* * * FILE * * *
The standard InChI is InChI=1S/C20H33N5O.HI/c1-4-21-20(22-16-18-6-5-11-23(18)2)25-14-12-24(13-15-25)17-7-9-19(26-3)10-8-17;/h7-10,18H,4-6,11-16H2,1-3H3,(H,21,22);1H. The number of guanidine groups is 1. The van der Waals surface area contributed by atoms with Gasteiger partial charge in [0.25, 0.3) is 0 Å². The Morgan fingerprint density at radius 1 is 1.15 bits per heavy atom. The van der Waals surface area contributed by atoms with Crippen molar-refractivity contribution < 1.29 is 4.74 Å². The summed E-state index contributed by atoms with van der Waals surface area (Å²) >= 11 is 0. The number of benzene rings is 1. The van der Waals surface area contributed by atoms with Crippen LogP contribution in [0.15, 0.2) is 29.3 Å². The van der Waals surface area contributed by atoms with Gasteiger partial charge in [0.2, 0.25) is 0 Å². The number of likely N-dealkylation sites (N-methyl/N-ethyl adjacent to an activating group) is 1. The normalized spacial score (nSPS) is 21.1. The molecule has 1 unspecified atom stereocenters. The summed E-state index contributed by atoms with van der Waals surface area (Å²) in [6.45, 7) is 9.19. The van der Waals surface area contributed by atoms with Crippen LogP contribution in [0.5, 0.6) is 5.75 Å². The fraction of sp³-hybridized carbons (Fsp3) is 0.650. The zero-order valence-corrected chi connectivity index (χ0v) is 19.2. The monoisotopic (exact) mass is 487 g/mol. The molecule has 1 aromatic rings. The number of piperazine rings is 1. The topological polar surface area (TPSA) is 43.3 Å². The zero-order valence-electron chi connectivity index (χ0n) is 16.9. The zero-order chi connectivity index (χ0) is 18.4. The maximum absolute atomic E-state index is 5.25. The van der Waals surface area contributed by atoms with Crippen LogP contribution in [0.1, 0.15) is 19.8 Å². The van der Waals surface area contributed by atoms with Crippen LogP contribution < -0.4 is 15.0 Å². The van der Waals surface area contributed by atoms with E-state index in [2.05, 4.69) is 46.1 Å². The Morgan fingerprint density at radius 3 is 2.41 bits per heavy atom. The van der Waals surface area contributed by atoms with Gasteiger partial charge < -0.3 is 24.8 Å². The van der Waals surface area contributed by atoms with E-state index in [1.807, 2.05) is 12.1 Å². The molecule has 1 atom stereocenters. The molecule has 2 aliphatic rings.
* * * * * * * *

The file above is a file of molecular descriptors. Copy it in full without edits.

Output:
The standard InChI is InChI=1S/C20H33N5O.HI/c1-4-21-20(22-16-18-6-5-11-23(18)2)25-14-12-24(13-15-25)17-7-9-19(26-3)10-8-17;/h7-10,18H,4-6,11-16H2,1-3H3,(H,21,22);1H. The number of guanidine groups is 1. The van der Waals surface area contributed by atoms with Gasteiger partial charge in [0.25, 0.3) is 0 Å². The Morgan fingerprint density at radius 1 is 1.15 bits per heavy atom. The van der Waals surface area contributed by atoms with Crippen molar-refractivity contribution < 1.29 is 4.74 Å². The summed E-state index contributed by atoms with van der Waals surface area (Å²) >= 11 is 0. The number of benzene rings is 1. The van der Waals surface area contributed by atoms with Crippen LogP contribution in [0.15, 0.2) is 29.3 Å². The van der Waals surface area contributed by atoms with Gasteiger partial charge in [0.2, 0.25) is 0 Å². The number of likely N-dealkylation sites (N-methyl/N-ethyl adjacent to an activating group) is 1. The normalized spacial score (nSPS) is 21.1. The molecule has 1 unspecified atom stereocenters. The summed E-state index contributed by atoms with van der Waals surface area (Å²) in [6.45, 7) is 9.19. The van der Waals surface area contributed by atoms with Crippen LogP contribution in [0.5, 0.6) is 5.75 Å². The fraction of sp³-hybridized carbons (Fsp3) is 0.650. The zero-order valence-corrected chi connectivity index (χ0v) is 19.2. The monoisotopic (exact) mass is 487 g/mol. The molecule has 1 aromatic rings. The number of piperazine rings is 1. The topological polar surface area (TPSA) is 43.3 Å². The zero-order valence-electron chi connectivity index (χ0n) is 16.9. The zero-order chi connectivity index (χ0) is 18.4. The maximum absolute atomic E-state index is 5.25. The van der Waals surface area contributed by atoms with Crippen LogP contribution in [0.1, 0.15) is 19.8 Å². The van der Waals surface area contributed by atoms with Crippen LogP contribution < -0.4 is 15.0 Å². The van der Waals surface area contributed by atoms with E-state index in [2.05, 4.69) is 46.1 Å². The Morgan fingerprint density at radius 3 is 2.41 bits per heavy atom. The van der Waals surface area contributed by atoms with Gasteiger partial charge < -0.3 is 24.8 Å². The van der Waals surface area contributed by atoms with E-state index in [1.807, 2.05) is 12.1 Å². The molecule has 1 atom stereocenters. The molecule has 2 aliphatic rings.